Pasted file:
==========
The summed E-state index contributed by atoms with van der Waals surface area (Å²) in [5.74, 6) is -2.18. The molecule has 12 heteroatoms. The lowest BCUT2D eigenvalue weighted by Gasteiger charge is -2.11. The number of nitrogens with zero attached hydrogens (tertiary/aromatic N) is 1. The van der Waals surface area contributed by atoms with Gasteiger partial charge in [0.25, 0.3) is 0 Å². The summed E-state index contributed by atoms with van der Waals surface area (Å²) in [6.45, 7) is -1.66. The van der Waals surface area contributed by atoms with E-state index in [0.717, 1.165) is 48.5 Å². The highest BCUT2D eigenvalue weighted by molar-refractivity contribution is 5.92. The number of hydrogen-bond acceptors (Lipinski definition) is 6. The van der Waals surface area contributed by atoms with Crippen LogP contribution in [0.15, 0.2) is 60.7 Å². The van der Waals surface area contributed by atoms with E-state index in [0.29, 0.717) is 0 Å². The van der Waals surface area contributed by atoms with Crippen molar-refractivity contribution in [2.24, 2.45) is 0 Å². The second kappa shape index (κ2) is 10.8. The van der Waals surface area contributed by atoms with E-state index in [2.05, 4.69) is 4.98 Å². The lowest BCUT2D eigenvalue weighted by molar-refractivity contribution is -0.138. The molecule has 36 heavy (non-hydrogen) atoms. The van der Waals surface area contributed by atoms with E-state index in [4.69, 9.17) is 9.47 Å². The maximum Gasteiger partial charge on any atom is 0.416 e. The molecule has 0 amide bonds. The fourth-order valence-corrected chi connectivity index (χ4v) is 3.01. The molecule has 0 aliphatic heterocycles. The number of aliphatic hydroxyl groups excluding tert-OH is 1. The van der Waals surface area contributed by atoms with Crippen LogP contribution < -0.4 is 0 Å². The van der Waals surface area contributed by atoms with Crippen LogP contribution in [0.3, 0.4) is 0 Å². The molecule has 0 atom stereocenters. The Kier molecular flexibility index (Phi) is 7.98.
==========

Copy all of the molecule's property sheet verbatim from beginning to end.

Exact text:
The summed E-state index contributed by atoms with van der Waals surface area (Å²) in [5.74, 6) is -2.18. The molecule has 12 heteroatoms. The lowest BCUT2D eigenvalue weighted by Gasteiger charge is -2.11. The number of nitrogens with zero attached hydrogens (tertiary/aromatic N) is 1. The van der Waals surface area contributed by atoms with Gasteiger partial charge in [0.25, 0.3) is 0 Å². The summed E-state index contributed by atoms with van der Waals surface area (Å²) in [6.45, 7) is -1.66. The van der Waals surface area contributed by atoms with E-state index in [0.717, 1.165) is 48.5 Å². The highest BCUT2D eigenvalue weighted by molar-refractivity contribution is 5.92. The number of hydrogen-bond acceptors (Lipinski definition) is 6. The van der Waals surface area contributed by atoms with Crippen LogP contribution in [0.15, 0.2) is 60.7 Å². The van der Waals surface area contributed by atoms with E-state index in [0.29, 0.717) is 0 Å². The van der Waals surface area contributed by atoms with Crippen molar-refractivity contribution in [2.24, 2.45) is 0 Å². The second kappa shape index (κ2) is 10.8. The van der Waals surface area contributed by atoms with E-state index in [2.05, 4.69) is 4.98 Å². The lowest BCUT2D eigenvalue weighted by molar-refractivity contribution is -0.138. The molecule has 36 heavy (non-hydrogen) atoms. The van der Waals surface area contributed by atoms with E-state index in [4.69, 9.17) is 9.47 Å². The maximum Gasteiger partial charge on any atom is 0.416 e. The molecule has 0 amide bonds. The fourth-order valence-corrected chi connectivity index (χ4v) is 3.01. The molecule has 0 aliphatic heterocycles. The number of aliphatic hydroxyl groups excluding tert-OH is 1. The van der Waals surface area contributed by atoms with Crippen LogP contribution < -0.4 is 0 Å². The van der Waals surface area contributed by atoms with Crippen LogP contribution in [0.3, 0.4) is 0 Å². The molecule has 0 atom stereocenters. The Kier molecular flexibility index (Phi) is 7.98.